Duke Energy CEO resigns after 5 hours on the job: pay for the day? – 44.4 Million Dollars

For most Americans, getting fired from a job is a nightmare scenario. Not so if you’re a CEO toiling away at one of the country’s wealthiest companies.

After just five hours on the job, Duke Energy CEO Bill Johnson was surprisingly removed from his chief executive post and given a stunning $44.4 million severance package. The bizarre turn of events illustrates the massive salary chasm between CEOs and worker bees in the economically sluggish United States.

The lightning quick departure — and monsterous payout — is unprecedented in American corporate history and has left analysts wondering how it happened.

According to the Wall Street Journal, here’s what we know: Johnson (pictured) held a similar CEO position with Progress Energy about 18 months ago. At that time, Duke Energy and Progress Energy began a merger. Duke Energy, based in Charlotte, North Carolina, is the largest electric power holding company in the United States.

That merger was recently completed, and Johnson signed a deal on June 27 to become the energy company’s new CEO. Meanwhile, Jim Rogers was tabbed to become the organization’s chairman.

After only a few hours, however, Energy’s board apparently had a change of heart. Johnson was out as CEO and Rogers was in. For the half day he served as CEO, Johnson was provided a compensation package estimated at more than $44 million, Forbes reports.

The NY Times says Johnson was shocked by the board’s vote but gave his resignation: “Mr. Johnson complied with the board’s request, which was made directly to him by Duke’s lead director, Ann Maynard Gray. He was shocked by the board’s action, according to a friend, and submitted his resignation on July 3, just hours before Duke announced that Mr. Rogers would take over.”

So Johnson walked into the job, probably had long enough to find the coffee machine, and was gone by lunch. For his troubles, he’ll receive $7.4 million severance, a $1.4 million bonus, a hefty stock deal, and a $1.5 million lump-sum payout — for a grand total of $44.4 million.

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5 Responses to Duke Energy CEO resigns after 5 hours on the job: pay for the day? – 44.4 Million Dollars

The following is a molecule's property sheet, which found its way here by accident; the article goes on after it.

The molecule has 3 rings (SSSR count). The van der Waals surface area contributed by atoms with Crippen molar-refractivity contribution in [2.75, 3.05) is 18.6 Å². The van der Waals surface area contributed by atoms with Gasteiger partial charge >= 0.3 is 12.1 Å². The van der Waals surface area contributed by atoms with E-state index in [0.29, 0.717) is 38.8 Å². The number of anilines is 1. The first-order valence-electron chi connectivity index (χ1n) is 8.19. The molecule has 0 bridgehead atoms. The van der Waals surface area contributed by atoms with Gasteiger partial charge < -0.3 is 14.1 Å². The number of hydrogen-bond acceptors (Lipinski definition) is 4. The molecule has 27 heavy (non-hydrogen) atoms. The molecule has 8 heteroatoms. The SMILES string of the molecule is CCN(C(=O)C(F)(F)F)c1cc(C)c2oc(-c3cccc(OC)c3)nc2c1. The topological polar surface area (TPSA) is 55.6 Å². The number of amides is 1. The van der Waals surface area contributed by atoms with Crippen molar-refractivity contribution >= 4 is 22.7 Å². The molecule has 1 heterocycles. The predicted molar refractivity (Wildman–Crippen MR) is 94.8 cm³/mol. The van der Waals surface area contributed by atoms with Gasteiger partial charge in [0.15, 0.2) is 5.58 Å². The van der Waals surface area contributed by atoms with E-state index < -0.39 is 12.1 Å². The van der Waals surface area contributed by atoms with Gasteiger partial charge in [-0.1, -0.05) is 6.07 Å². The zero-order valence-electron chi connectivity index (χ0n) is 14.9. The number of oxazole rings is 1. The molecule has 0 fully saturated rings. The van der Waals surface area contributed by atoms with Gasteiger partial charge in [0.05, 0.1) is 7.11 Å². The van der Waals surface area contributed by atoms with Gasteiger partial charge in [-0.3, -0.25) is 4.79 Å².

1. Citizen Harry says:

    Here’s another reason that energy comes at such a price. Come on Walt! Let’s hear how this is a wonderfully good thing for energy, corporations, all us peons, and the American Way!
    Citizen Harry

    • Walt says:

      If your employer offered you a contract like Mr. Johnson received, would you turn it down? I doubt it. Every employee or potential employee will try to work out the best deal for themselves, the board of directors were the ones that approved the contract, if you are going to be upset with anyone it should be them and not Mr. Johnson.

  2. Citizen Harry says:

    Here you are putting words in my mouth. Where in my comment did I say anything about Mr. Johnson? I merely mentioned that this is a good example of why energy comes at such a price. People can make up their own minds about whether this sort of thing is ok. Your kind of thinking that fuels greed, not stewardship of precious resources. This company is shameful, and a system where the rich get richer and the poor get poorer is not what our founding fathers wanted for us. At the current % of what most people pay Duke energy every month it will take them 352 thousand years to pay off his salary for that day. So you’re saying that is why it’s so great to live in America?
    “The end of democracy and the defeat of the American Revolution will occur when government falls into the hands of lending institutions and moneyed incorporations.”
    ― Thomas Jefferson

    • Walt says:

      Harry quit your whining. The bases of the article and your comment was that Mr. Johnson made 44 million for one day’s work.

      Your math leaves a little to be desired, if every Duke customer (7 million) paid $0.10 (or one thousandth of a percent based on a one hundred dollar monthly electric bill) per month, Mr. Johnson 44 million dollar payday would be paid off in 5 years and 3 months, not the 352 thousand years that you come up with. FYI, I do not approve of anyone making that kind of money for one day’s work, but as I said before the blame should go to the board of directors for approving the contract.

  3. Citizen Harry says:

    I’m not whining, you’re alias ‘Walt’ has become the definition of whinery. lol. Sorry Walt, I was thinking about how long it would take one customer to pay it off, and my number wasn’t properly calculated, just generally ciphered off the top of my head. And then… by trying to make me look bad, you’ve continued to miss the whole point of discussing why greed like this makes energy cost more. And again, you’re wrong. In my original comment I never mentioned that it was the CEO’s fault, (though it is) but commented that the whole scenario is what makes energy cost more. Yes, it’s the board of directors, I do agree with you. But the CEO doesn’t have to accept it on principle. (Unfortunately, most CEO’s don’t seem to worry about principles anymore – although I did enjoy reading the earlier article on CEO Bob Taylor [ https://coalcountry.wordpress.com/2012/06/06/finally-a-ceo-that-really-gets-it-bob-taylor-please-see-this/ ] and his willingness to bring ethical principles into his business profile). And I’ll go on to mention that it’s this sort of thing that is ruining America. I bet you think Walmart is the best thing that every happened to this country as well, bludgeoning the small businesses of America to death, and enabling China and other countries to gain the upper hand in controlling our economy. Let’s talk about the facts, and not just try to make me look bad, that is… if you can muster up some positive ethics of your own.

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